Russian President Vladimir Putin has brought a number of new constitutional changes to Parliament, including amendments that mention God and state that marriage is a union of men and women.
Putin sparked a political storm in January by proposing a revision of the constitution, the first changes to the Basic Law since 1993.
Last month, the House of Commons of the Russian Parliament unanimously adopted the constitutional reform law at first reading after less than two hours of debate.
Putin submitted 24-page amendments ahead of a second and key reading for next week, State Duma spokesman Vyacheslav Wolodin said.
"The President's amendments are the result of his dialogue with representatives of all political groups (and civil society)," he said in State Duma comments.
The amendments anchor the mention of "Russians' belief in God" and also provide that marriage is a heterosexual association, deputy spokesman Pyotr Tolstoy told AFP.
Most Russians identify themselves as Orthodox Christians, but Russia is officially a secular state.
The new changes also prohibit the allocation of Russian territory, and any call to promote such a move would also be prohibited.
A member of a constitutional working group appointed by the Kremlin, actor Vladimir Mashkov, has suggested that such a change would ensure that Russia – the Crimea – which it annexed from Ukraine in 2014 – or the Kuril Islands – has been controversial with Japan for decades – even after Putin has left power.
Putin, 67, who has dominated Russia for 20 years, has attempted to defend traditional values and support by promoting anti-Western and conservative ideas.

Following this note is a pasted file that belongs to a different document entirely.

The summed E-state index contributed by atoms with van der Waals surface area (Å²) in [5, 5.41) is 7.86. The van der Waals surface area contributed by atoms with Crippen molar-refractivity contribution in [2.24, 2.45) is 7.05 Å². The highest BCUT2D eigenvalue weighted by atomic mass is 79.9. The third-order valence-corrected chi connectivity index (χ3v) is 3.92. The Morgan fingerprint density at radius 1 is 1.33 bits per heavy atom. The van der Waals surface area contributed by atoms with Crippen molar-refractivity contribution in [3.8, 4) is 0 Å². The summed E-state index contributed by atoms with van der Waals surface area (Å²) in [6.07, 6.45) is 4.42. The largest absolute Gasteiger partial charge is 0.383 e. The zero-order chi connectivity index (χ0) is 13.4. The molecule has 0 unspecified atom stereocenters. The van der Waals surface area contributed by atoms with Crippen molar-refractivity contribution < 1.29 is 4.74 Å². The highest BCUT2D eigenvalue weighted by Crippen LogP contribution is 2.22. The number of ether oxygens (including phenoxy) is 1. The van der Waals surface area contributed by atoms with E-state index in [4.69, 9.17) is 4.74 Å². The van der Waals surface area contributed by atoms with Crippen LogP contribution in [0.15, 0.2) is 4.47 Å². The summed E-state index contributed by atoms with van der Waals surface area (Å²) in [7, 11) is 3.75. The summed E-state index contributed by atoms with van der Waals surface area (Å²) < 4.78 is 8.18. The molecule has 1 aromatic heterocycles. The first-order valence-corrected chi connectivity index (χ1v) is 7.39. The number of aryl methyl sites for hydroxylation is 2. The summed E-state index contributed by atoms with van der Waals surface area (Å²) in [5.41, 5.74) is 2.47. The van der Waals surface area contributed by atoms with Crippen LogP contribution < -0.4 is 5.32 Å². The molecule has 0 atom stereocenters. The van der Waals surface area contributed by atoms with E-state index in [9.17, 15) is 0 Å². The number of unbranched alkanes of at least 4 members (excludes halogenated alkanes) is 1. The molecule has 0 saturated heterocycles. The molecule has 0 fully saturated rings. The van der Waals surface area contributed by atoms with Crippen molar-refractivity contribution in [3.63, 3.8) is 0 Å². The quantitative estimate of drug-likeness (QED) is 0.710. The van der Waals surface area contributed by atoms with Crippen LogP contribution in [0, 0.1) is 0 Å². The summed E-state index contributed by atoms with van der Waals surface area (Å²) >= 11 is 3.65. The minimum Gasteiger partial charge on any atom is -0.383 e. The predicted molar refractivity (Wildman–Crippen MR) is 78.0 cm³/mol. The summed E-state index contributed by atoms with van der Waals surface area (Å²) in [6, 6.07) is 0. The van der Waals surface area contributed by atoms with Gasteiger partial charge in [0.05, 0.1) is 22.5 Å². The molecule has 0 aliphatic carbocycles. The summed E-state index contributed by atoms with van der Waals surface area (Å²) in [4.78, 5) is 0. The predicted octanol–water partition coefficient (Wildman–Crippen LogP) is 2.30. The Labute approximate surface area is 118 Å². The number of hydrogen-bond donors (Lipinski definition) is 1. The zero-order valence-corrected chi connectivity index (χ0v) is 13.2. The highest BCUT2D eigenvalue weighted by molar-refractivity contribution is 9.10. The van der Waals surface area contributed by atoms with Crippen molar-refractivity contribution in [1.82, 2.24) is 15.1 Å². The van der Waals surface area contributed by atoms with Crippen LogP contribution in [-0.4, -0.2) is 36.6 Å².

Putin's fourth visit to the Kremlin was a strong linchpin for more conservative politics, with groups that advocate fundamentalist-orthodox Christian views gaining more legitimacy and attacking liberal positions as Moscow's relations with the West became sour.
The second reading of the constitutional reform law is scheduled for March 10, said a spokeswoman for Pavel Krasheninnikov, co-chief of the constitutional working group.
The spokeswoman informed AFP that the text of the amendments is expected to be released later this week.
A public vote on constitutional reform is scheduled for April 22.
Analysts see Putin's plan to change the constitution as the start of preparations for the successor when his current term in the Kremlin ends in 2024.
Over the weekend, more than 22,000 people gathered in central Moscow to urge Putin not to remain in power indefinitely.
(This story was not edited by NDTV staff and is generated automatically from a syndicated feed.)